The council’s approach forms part of the Better Lives Programme, which aims to modernise how care and support is organised in line with older and disabled people’s aspirations. Extra care housing offers an alternative model to residential care, and is primarily for those who have care and support needs as well as a housing need.

Features of the extra care approach include on-site access to 24/7 emergency or unplanned care, access to shared facilities, dining and activities to help alleviation isolation, allows people to use personal budgets to make their own arrangements for planned care, accommodation can be adapted to support the delivery of personal health and social care services.

It’s great news that Rothwell is in the six identified for potential extra care housing to be built. I’ve been impressed by what I’ve seen looking at other schemes. Whilst in a care setting, people get to have their own modern apartment, not just a room like in a care home, and still have access to the care they need, extra care is not like sheltered housing, as some have suggested, as it can still provide the level of care one might expect in a care home. Times change and so do expectations, I want the best possible for people in Rothwell, Woodlesford, Oulton and Carlton. I would like to thank the group for helping us come this far and look forward to working even more closely with local people and the council to try to get the scheme we’d all like in the Rothwell/Woodlesford area.

Rothwell Labour councillors’ news on Wood Lane parking latest plans

Great news, we now have the plan of how the council’s highways officers propose to tackle the double parking and other problems on Wood Lane. This is a result of me and David getting highways officers, the executive member and director to come to Wood Lane to see the problem for themselves.

The proposals contain further restrictions to try to combat some of the current problems with cars parking along both sides of Wood Lane and at the entrances to streets off Wood Lane. It is a difficult balance to strike but we would be interested to know what people think before we feed back to the highways officer our views on this proposed scheme.

The plan looks like it could help, but we think it is unlikely to solve all the issues. Let us know what you think in the comments below or contact us direct.

This is the plan. You can click on the magnifying glass icons at the bottom to zoom in and out, or click on the right hand icon with the four arrows to make it full screen. Or you can download a PDF of the map here.

Wood Lane Parking Plan by karenbrucelab on Scribd


This was the info in the email accompanying the new plan:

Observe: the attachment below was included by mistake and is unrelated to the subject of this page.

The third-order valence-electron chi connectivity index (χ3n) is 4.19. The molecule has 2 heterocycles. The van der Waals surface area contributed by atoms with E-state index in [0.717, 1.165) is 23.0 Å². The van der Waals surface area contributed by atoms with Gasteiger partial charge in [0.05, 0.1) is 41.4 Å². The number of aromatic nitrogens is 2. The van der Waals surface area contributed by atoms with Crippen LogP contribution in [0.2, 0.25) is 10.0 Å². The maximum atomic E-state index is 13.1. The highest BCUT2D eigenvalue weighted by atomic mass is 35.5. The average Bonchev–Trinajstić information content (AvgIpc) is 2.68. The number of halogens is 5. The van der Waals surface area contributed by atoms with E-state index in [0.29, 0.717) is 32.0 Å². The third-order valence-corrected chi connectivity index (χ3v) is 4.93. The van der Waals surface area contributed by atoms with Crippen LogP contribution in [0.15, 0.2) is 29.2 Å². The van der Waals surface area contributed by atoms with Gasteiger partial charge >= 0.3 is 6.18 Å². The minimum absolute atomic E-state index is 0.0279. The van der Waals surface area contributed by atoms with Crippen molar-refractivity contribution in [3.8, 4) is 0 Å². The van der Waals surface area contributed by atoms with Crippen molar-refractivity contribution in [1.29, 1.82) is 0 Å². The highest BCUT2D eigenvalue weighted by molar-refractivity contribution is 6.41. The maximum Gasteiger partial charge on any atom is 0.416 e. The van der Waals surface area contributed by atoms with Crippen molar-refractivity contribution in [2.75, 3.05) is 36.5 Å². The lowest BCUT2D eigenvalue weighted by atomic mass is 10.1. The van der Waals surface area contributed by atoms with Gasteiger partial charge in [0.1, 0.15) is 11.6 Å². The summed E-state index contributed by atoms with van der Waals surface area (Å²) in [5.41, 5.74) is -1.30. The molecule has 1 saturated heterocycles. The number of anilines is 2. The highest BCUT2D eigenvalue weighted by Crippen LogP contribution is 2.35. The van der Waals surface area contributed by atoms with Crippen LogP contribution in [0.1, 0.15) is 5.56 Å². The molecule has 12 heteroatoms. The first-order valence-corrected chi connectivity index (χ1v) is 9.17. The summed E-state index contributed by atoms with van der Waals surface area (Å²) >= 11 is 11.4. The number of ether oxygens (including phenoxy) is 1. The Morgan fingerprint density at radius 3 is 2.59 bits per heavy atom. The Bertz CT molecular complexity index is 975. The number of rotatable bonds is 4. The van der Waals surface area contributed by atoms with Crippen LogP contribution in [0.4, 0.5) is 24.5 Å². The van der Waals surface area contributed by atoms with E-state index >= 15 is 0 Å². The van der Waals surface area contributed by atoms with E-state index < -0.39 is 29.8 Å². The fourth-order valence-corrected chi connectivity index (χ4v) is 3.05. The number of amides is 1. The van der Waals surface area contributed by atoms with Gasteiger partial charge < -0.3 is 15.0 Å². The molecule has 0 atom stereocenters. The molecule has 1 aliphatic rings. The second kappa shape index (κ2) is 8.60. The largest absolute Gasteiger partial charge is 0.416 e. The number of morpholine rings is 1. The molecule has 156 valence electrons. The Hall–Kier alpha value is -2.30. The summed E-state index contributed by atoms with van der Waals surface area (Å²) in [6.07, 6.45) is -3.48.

Dear Councillors,

Please find a plan showing a traffic regulation order scheme to formalise parking to address the concerns you have raised which are mainly sight lines been obstructed due to parking and that the width of Wood Lane does not safely permit parking on both sides of Wood Lane.

The proposals therefore removes the ability to park on either side of Wood Lane both in the rural section and the urban area to address your concern. I am aware that the parking demand in this area will not simply disappear and I do have a real concern that parking will migrate into some of the side streets. As I have previously explained the policy for resident permit parking is that

a. There is an all day parking issue.

B. Residents are unable to park in close proximity to their homes when they return to the area and

C. The residential properties do not have their own off street parking provision/ opportunity.

As you are aware many of these side streets all have off street parking opportunity and therefore we would not be able to support permit parking in these area.

I am also mindful that the restrictions within the urban area will inconvenience local residents who do and have for many years parked on both sides of Wood Lane and also often park partially on the pavement which was also a complaint you raised at the meeting.

As I have previously explained that from a Traffic Engineering perspective their is no justification for such wide scale measures and that in my opinion some extension of the double yellow lines would address the sight line concerns and the parking on both sides of Wood Lane does act to slow vehicle speeds, particularly when the service used to get regular complaints of speeding.

I trust the above and attached is of interest.

Regards